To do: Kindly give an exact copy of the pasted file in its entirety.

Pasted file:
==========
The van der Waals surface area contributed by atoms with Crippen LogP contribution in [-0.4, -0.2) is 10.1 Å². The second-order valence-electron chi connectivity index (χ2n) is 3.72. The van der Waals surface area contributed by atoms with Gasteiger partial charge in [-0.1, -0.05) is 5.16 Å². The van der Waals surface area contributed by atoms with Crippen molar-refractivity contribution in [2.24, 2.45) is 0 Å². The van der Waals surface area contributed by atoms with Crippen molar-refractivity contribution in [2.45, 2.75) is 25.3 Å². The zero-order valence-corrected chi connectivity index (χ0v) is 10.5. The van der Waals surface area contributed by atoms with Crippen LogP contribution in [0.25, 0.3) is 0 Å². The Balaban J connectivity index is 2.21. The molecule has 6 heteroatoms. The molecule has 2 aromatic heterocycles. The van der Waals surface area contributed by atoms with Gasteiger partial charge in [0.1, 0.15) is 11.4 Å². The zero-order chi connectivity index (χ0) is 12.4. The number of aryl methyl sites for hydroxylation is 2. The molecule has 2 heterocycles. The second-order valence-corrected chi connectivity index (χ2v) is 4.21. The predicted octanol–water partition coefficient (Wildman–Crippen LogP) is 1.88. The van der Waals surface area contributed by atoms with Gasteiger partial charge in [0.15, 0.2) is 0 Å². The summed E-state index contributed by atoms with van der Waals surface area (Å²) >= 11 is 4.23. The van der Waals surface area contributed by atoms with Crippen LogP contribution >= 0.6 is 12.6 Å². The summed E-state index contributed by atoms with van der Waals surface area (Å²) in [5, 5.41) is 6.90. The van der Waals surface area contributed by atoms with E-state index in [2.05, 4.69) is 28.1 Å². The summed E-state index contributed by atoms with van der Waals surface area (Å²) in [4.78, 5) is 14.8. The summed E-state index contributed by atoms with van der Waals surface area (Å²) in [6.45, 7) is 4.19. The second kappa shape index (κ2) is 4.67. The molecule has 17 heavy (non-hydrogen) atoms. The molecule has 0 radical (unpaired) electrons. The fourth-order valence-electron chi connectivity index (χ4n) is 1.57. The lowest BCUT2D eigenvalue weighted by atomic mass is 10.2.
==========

The van der Waals surface area contributed by atoms with Crippen LogP contribution in [-0.4, -0.2) is 10.1 Å². The second-order valence-electron chi connectivity index (χ2n) is 3.72. The van der Waals surface area contributed by atoms with Gasteiger partial charge in [-0.1, -0.05) is 5.16 Å². The van der Waals surface area contributed by atoms with Crippen molar-refractivity contribution in [2.24, 2.45) is 0 Å². The van der Waals surface area contributed by atoms with Crippen molar-refractivity contribution in [2.45, 2.75) is 25.3 Å². The zero-order valence-corrected chi connectivity index (χ0v) is 10.5. The van der Waals surface area contributed by atoms with Crippen LogP contribution in [0.25, 0.3) is 0 Å². The Balaban J connectivity index is 2.21. The molecule has 6 heteroatoms. The molecule has 2 aromatic heterocycles. The van der Waals surface area contributed by atoms with Gasteiger partial charge in [0.1, 0.15) is 11.4 Å². The zero-order chi connectivity index (χ0) is 12.4. The number of aryl methyl sites for hydroxylation is 2. The molecule has 2 heterocycles. The second-order valence-corrected chi connectivity index (χ2v) is 4.21. The predicted octanol–water partition coefficient (Wildman–Crippen LogP) is 1.88. The van der Waals surface area contributed by atoms with Gasteiger partial charge in [0.15, 0.2) is 0 Å². The summed E-state index contributed by atoms with van der Waals surface area (Å²) >= 11 is 4.23. The van der Waals surface area contributed by atoms with Crippen LogP contribution >= 0.6 is 12.6 Å². The summed E-state index contributed by atoms with van der Waals surface area (Å²) in [5, 5.41) is 6.90. The van der Waals surface area contributed by atoms with E-state index in [2.05, 4.69) is 28.1 Å². The summed E-state index contributed by atoms with van der Waals surface area (Å²) in [4.78, 5) is 14.8. The summed E-state index contributed by atoms with van der Waals surface area (Å²) in [6.45, 7) is 4.19. The second kappa shape index (κ2) is 4.67. The molecule has 17 heavy (non-hydrogen) atoms. The molecule has 0 radical (unpaired) electrons. The fourth-order valence-electron chi connectivity index (χ4n) is 1.57. The lowest BCUT2D eigenvalue weighted by atomic mass is 10.2.